- why is chineese the hardest language to learn? why? why? why dose it have to be?:((2 votes)
- Chinese is considered a difficult language to learn as instead of letters phonetically making words it has a different character for each word. Also, it has been in use for around four thousand years, and is getting more complicated all the time (see2:43and1:57.)(3 votes)
- Does each character have a different meaning?(2 votes)
- yes and no. yes each character has a different meaning but there are different ways to write it. the traditional way uses much more strokes and is more complicated. the simpler version uses less strokes and is what most people use today(2 votes)
- do calligraphers have apprentices? where would one be able to learn the art of calligraphy?(2 votes)
- and you could buy some thick brush pens or calligraphy brush and ink. i don't think using paint brushes will work. and also the ink is quite dark black. but on the other hand, you can buy brush pens, but the size might be too small.(2 votes)
- How do we decide when writing becomes a work of art?(2 votes)
- "Good" Chinese calligraphy you might relate to good handwriting: aesthetically pleasing. You might not be able to clearly read it but for example, cursive. You cant read it all the time but you know that it looks nice. In calligraphy, you need the brush pressure at certain points, and such.(2 votes)
- regarding some of the more abstract styles, I wonder, can anyone apart from another caligrapher discern what has been written?(2 votes)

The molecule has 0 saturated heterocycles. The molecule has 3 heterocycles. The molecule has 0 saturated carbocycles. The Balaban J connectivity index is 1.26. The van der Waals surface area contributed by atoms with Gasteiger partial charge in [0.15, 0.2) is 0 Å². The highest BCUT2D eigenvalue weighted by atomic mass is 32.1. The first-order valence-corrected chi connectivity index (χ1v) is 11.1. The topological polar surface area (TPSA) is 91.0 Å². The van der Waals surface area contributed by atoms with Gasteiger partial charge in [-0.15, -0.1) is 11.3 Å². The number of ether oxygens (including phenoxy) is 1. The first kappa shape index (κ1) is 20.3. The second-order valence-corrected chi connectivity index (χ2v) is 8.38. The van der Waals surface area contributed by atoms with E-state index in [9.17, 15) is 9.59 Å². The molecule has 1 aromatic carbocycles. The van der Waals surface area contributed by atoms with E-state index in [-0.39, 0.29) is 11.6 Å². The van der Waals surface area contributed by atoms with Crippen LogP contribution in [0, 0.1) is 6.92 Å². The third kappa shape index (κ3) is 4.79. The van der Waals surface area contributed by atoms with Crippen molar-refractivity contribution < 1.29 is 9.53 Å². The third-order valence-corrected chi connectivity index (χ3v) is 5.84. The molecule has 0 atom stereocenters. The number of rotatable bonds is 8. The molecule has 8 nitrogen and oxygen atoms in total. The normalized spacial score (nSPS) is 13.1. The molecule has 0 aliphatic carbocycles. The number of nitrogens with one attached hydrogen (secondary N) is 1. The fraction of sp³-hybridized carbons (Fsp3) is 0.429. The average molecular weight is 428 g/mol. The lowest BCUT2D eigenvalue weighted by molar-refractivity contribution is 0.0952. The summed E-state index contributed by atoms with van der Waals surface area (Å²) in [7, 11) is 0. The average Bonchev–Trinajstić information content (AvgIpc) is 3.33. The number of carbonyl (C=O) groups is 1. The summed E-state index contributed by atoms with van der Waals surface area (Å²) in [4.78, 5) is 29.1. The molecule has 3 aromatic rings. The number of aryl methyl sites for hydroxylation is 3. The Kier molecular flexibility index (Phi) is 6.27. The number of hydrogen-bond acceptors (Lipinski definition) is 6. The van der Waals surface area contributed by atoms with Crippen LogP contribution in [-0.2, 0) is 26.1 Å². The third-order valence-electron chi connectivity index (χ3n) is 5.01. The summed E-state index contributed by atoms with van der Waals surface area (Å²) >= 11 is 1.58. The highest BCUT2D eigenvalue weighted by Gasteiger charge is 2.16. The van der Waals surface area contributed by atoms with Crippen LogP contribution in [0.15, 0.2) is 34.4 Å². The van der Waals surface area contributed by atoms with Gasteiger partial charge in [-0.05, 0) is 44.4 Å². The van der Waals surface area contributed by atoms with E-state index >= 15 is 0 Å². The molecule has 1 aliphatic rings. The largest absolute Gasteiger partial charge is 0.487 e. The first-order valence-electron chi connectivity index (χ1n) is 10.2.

- yes. because writing the letter properly is important, the calligraphy must write it very understandable.(2 votes)
"I have no desire for wealth or noble rank. My only love is for those letters from the brushes of the men of antiquity." Mi Fu, 11th century. Appreciating Chinese calligraphy without being able to read Chinese may sound difficult. What is one to look for? Everyone can appreciate the abstract quality of the line in Chinese calligraphy. The energy present at the moment of writing is visible in the finished piece. Changes of speed and force in the handling of the brush create a rhythm which observers can follow, almost like the moves of a dance. Red seals contrast with the black ink and enliven the composition. They are not only the seals of the artist, but of owners and collectors as well. The more is esteemed a piece, the greater number of seals can be found. Brush, paper, ink, and ink stone were called, "The Four Treasures" of the scholar's studio. To be able to compose poetry and write calligraphy was an ideal most learned Chinese strove to achieve. John Way [Wei Le Tang, 魏樂唐] has been practicing the art of writing for most of his life. He is one of the contemporary masters of calligraphy. Here, Mr. Way is writing the character for "tiger" in four of the major styles of calligraphy. In the oldest style, which is almost 4,000 years old, the tiger is still easily recognizable. Several hundred years later, the character has evolved into a completely abstract shape. The character fits neatly into an imaginary square. Each stroke is executed carefully. When written quickly, strokes blend together and the character becomes almost illegible, but very dramatic. Many calligraphers favor this style because of its expressive qualities. The last style to be developed originated around 2100 years ago. It is the style used in everyday writing, even for neon signs in bustling cities. All these styles are still practiced today. This makes Chinese the oldest writing in continuous use, with a history spanning almost 4,000 years. But not every written Chinese character is a piece of art. It takes many years of training and copying of ancient examples to become a calligrapher. When executed by a true master, calligraphy is not only beautiful writing, but the way it is written offers a glimpse of the character and temperament of the artist. Few works of art are able to establish such an intimate relationship between the artist and the viewer, which is one reason why calligraphy has been held in such high esteem over such a long period of time.